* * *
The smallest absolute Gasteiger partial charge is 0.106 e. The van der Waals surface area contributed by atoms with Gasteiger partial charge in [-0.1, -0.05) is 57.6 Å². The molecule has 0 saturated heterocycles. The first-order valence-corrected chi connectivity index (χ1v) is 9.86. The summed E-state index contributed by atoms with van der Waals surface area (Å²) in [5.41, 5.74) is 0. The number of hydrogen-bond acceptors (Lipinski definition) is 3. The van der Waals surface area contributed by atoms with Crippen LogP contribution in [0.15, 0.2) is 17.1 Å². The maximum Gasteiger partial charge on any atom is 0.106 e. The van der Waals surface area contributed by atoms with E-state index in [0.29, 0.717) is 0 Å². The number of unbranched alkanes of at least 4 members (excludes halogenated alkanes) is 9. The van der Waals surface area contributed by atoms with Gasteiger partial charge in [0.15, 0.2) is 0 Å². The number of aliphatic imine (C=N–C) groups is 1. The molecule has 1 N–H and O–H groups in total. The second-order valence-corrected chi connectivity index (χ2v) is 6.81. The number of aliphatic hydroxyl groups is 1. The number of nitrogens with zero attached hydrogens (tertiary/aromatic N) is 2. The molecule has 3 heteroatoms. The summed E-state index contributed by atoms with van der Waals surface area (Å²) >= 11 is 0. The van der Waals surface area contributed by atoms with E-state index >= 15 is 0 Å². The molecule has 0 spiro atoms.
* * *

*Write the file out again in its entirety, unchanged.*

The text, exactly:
The smallest absolute Gasteiger partial charge is 0.106 e. The van der Waals surface area contributed by atoms with Gasteiger partial charge in [-0.1, -0.05) is 57.6 Å². The molecule has 0 saturated heterocycles. The first-order valence-corrected chi connectivity index (χ1v) is 9.86. The summed E-state index contributed by atoms with van der Waals surface area (Å²) in [5.41, 5.74) is 0. The number of hydrogen-bond acceptors (Lipinski definition) is 3. The van der Waals surface area contributed by atoms with Crippen LogP contribution in [0.15, 0.2) is 17.1 Å². The maximum Gasteiger partial charge on any atom is 0.106 e. The van der Waals surface area contributed by atoms with E-state index in [0.29, 0.717) is 0 Å². The number of unbranched alkanes of at least 4 members (excludes halogenated alkanes) is 9. The van der Waals surface area contributed by atoms with Gasteiger partial charge in [0.15, 0.2) is 0 Å². The number of aliphatic imine (C=N–C) groups is 1. The molecule has 1 N–H and O–H groups in total. The second-order valence-corrected chi connectivity index (χ2v) is 6.81. The number of aliphatic hydroxyl groups is 1. The number of nitrogens with zero attached hydrogens (tertiary/aromatic N) is 2. The molecule has 3 heteroatoms. The summed E-state index contributed by atoms with van der Waals surface area (Å²) >= 11 is 0. The van der Waals surface area contributed by atoms with E-state index >= 15 is 0 Å². The molecule has 0 spiro atoms.